C. Table Indexes
Tables should have proper indexes and compiled time to time as indexes may be weird off after some time due to huge data insertion or deletion.
This is all about some useful facts about stored procedure.
Due to CLR (Common Language Runtime) integration with SQL Server 2005/2008, programmers can now multiply the power of database programming using T-SQL and advanced programming languages like C# and VB.Net. We can write stored procedures, user-defined functions, triggers, aggregates and user-defined types in managed code. But we have to know what is best at what situation. T-SQL is still the best way to interact with database server and data. But what when T-SQL has to access files, environment variables or registry? Then we use extended stored procedures to perform such operations. Since extended stored procedures are not managed code, it cannot be considered a good option. But since SQLCLR objects are managed code and run within SQL Server (in-process), it can be a good option.
T-SQL code can run only at the server end, but SQLCLR code can run at both the client and server ends. And hence SQLCLR code can perform CPU intensive tasks at both the ends. This is one of the most compelling reasons to choose SQLCLR object over T-SQL code. Now a day, even client PCs are very powerful. SQLCLR objects can be used to perform complex string operations, encryption-decryption, array operations, accessing external resources like files and registry, etc. Apart from all these, we should not forget the benefits of .Net code.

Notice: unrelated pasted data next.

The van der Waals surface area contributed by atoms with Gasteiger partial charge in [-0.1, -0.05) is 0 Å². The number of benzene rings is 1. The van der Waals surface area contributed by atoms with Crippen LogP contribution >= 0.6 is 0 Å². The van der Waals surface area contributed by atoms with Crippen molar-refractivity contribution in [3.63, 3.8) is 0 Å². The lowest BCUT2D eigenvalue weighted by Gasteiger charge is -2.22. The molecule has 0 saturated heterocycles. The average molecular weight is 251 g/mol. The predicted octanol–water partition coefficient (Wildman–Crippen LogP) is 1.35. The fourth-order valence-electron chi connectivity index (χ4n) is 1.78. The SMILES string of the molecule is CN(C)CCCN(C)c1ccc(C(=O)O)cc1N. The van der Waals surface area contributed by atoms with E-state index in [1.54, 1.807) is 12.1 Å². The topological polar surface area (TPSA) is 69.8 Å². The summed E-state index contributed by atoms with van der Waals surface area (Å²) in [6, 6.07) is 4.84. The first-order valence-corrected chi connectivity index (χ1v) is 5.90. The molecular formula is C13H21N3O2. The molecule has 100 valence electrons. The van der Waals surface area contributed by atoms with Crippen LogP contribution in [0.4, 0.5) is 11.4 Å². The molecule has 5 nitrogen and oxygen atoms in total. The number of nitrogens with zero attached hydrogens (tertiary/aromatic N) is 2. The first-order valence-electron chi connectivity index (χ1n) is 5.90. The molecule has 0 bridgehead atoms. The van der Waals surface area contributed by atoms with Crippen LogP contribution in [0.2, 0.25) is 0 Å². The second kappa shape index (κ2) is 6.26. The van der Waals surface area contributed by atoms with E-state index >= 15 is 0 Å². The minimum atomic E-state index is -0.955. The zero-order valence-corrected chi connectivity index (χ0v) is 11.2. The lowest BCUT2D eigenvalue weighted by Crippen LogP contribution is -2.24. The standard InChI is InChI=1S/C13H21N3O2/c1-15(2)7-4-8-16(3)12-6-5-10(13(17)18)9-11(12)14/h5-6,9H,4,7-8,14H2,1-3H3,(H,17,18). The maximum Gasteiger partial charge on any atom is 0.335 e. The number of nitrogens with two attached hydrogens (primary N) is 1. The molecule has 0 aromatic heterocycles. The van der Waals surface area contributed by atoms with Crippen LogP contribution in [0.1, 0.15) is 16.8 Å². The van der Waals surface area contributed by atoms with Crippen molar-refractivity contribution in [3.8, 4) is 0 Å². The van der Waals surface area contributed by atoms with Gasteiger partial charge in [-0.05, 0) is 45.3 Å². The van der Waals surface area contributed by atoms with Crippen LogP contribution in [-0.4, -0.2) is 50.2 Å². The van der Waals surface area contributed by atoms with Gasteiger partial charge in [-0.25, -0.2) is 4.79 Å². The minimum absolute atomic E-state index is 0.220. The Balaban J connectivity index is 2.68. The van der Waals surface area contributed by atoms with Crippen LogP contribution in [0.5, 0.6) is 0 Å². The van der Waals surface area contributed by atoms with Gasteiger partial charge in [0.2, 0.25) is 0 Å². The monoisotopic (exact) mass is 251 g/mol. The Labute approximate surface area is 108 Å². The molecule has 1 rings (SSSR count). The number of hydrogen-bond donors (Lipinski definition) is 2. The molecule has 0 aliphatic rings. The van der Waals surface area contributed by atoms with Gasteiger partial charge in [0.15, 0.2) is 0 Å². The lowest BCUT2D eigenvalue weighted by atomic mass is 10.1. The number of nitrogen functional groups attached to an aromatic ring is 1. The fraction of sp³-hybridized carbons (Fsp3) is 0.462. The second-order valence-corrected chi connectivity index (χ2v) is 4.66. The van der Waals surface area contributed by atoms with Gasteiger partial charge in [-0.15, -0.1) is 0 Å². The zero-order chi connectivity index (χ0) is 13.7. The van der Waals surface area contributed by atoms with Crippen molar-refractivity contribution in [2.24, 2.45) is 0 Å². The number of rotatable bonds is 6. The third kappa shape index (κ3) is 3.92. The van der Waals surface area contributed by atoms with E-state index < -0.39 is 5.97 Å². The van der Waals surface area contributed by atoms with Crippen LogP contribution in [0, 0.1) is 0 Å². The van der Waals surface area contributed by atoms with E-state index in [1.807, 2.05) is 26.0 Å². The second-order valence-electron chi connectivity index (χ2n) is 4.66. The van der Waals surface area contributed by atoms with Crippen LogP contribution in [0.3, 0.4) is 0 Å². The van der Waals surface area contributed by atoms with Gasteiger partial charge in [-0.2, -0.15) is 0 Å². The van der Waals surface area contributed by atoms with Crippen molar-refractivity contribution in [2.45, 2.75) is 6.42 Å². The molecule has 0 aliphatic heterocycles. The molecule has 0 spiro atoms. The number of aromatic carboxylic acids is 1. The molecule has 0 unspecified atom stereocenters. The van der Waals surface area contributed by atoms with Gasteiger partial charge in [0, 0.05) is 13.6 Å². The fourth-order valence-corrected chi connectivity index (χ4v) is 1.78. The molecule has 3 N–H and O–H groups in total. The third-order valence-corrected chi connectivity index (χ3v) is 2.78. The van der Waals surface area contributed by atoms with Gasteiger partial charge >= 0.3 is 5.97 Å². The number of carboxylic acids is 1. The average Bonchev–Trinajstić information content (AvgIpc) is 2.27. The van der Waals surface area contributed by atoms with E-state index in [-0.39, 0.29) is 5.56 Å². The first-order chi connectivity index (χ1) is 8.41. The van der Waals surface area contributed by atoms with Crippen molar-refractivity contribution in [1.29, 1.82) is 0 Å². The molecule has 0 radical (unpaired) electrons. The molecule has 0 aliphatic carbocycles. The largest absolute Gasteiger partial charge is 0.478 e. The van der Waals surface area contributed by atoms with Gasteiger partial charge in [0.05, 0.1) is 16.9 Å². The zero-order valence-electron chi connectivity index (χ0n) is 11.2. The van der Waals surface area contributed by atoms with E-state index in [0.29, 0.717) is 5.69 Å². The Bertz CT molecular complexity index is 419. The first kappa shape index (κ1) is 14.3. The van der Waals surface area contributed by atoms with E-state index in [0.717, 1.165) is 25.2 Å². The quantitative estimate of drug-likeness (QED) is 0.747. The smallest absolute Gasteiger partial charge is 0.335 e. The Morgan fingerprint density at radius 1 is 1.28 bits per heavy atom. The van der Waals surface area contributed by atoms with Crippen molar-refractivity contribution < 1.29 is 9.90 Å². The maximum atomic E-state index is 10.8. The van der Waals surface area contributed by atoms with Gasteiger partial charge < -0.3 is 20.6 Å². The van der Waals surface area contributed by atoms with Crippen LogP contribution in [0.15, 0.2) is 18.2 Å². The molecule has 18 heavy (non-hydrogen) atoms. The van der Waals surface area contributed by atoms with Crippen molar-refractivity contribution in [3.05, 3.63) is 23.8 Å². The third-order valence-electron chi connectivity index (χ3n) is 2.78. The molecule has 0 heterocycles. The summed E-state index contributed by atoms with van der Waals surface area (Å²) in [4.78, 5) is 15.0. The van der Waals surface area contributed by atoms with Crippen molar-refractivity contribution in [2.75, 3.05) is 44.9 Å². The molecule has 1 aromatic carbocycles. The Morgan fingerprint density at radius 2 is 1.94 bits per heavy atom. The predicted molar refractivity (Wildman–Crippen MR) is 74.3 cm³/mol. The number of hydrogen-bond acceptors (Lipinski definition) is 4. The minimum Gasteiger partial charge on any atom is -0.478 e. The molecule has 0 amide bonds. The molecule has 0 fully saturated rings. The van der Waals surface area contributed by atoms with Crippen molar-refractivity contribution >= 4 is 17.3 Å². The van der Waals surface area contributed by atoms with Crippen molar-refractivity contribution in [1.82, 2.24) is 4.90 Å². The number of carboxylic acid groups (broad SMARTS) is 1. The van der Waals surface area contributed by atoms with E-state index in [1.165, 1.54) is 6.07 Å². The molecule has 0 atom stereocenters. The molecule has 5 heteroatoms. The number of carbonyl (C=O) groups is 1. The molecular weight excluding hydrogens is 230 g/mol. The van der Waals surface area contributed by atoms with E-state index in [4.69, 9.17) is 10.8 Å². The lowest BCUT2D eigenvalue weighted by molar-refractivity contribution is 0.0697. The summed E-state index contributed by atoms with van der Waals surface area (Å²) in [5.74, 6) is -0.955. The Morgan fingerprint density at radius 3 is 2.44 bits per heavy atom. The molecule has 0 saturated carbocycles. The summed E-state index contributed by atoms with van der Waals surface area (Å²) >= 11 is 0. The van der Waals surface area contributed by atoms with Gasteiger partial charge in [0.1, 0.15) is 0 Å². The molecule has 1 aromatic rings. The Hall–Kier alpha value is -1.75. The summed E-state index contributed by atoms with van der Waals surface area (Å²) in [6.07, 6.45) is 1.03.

Let’s take a simple example to calculate factorial of a number in both T-SQL and SQLCLR.
CREATE FUNCTION dbo.SqlFactorial(@factno decimal(38, 0))
RETURNS decimal(38, 0)
DECLARE @temp decimal(38, 0)
IF (@factno <= 1)
SELECT @temp = 1
SELECT @temp = @factno * dbo.SqlFactorial(@factno – 1)
This will create one user-defined function called dbo.SqlFactorial.
Now create SQLCLR user-defined function in .Net 3.5.
Create one project: ->Visual C# -> Database – > SQL Server Project.
A database reference will be asked for where to create the object. The wizard will guide you; it’s simple.
Right click on the project name, select Add -> User-Defined Function… Name it CLRFactorial.